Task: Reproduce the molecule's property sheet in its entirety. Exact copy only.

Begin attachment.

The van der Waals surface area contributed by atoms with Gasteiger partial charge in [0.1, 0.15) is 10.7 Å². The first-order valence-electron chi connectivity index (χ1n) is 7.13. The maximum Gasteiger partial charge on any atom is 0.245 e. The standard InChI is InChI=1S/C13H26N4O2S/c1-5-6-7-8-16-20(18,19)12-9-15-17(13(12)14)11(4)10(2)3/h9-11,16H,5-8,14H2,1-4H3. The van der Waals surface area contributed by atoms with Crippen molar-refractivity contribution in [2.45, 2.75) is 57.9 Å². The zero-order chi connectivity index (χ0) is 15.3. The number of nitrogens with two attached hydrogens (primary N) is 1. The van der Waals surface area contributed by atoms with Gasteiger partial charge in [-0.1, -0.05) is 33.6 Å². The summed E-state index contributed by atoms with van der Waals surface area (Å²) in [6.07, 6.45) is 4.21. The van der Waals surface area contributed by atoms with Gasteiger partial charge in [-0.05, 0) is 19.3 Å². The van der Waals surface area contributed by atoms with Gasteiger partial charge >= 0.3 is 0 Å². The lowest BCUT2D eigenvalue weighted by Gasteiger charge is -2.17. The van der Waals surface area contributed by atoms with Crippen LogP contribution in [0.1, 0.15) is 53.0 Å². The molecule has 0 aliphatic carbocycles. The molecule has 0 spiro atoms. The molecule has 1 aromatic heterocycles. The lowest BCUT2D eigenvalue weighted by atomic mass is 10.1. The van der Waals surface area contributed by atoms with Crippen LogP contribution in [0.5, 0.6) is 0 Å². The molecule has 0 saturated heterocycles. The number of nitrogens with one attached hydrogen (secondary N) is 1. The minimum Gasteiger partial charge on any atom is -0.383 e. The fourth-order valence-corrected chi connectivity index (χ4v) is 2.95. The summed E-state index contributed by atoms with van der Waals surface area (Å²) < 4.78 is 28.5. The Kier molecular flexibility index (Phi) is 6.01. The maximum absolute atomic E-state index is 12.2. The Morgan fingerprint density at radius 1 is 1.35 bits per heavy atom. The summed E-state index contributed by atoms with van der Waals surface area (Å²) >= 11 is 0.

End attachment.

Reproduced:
The van der Waals surface area contributed by atoms with Gasteiger partial charge in [0.1, 0.15) is 10.7 Å². The first-order valence-electron chi connectivity index (χ1n) is 7.13. The maximum Gasteiger partial charge on any atom is 0.245 e. The standard InChI is InChI=1S/C13H26N4O2S/c1-5-6-7-8-16-20(18,19)12-9-15-17(13(12)14)11(4)10(2)3/h9-11,16H,5-8,14H2,1-4H3. The van der Waals surface area contributed by atoms with Crippen molar-refractivity contribution in [2.45, 2.75) is 57.9 Å². The zero-order chi connectivity index (χ0) is 15.3. The number of nitrogens with two attached hydrogens (primary N) is 1. The van der Waals surface area contributed by atoms with Gasteiger partial charge in [-0.1, -0.05) is 33.6 Å². The summed E-state index contributed by atoms with van der Waals surface area (Å²) in [6.07, 6.45) is 4.21. The van der Waals surface area contributed by atoms with Gasteiger partial charge in [-0.05, 0) is 19.3 Å². The van der Waals surface area contributed by atoms with Gasteiger partial charge >= 0.3 is 0 Å². The lowest BCUT2D eigenvalue weighted by Gasteiger charge is -2.17. The van der Waals surface area contributed by atoms with Crippen LogP contribution in [0.1, 0.15) is 53.0 Å². The molecule has 0 aliphatic carbocycles. The molecule has 0 spiro atoms. The molecule has 1 aromatic heterocycles. The lowest BCUT2D eigenvalue weighted by atomic mass is 10.1. The van der Waals surface area contributed by atoms with Crippen LogP contribution in [0.5, 0.6) is 0 Å². The molecule has 0 saturated heterocycles. The number of nitrogens with one attached hydrogen (secondary N) is 1. The minimum Gasteiger partial charge on any atom is -0.383 e. The fourth-order valence-corrected chi connectivity index (χ4v) is 2.95. The summed E-state index contributed by atoms with van der Waals surface area (Å²) < 4.78 is 28.5. The Kier molecular flexibility index (Phi) is 6.01. The maximum absolute atomic E-state index is 12.2. The Morgan fingerprint density at radius 1 is 1.35 bits per heavy atom. The summed E-state index contributed by atoms with van der Waals surface area (Å²) >= 11 is 0.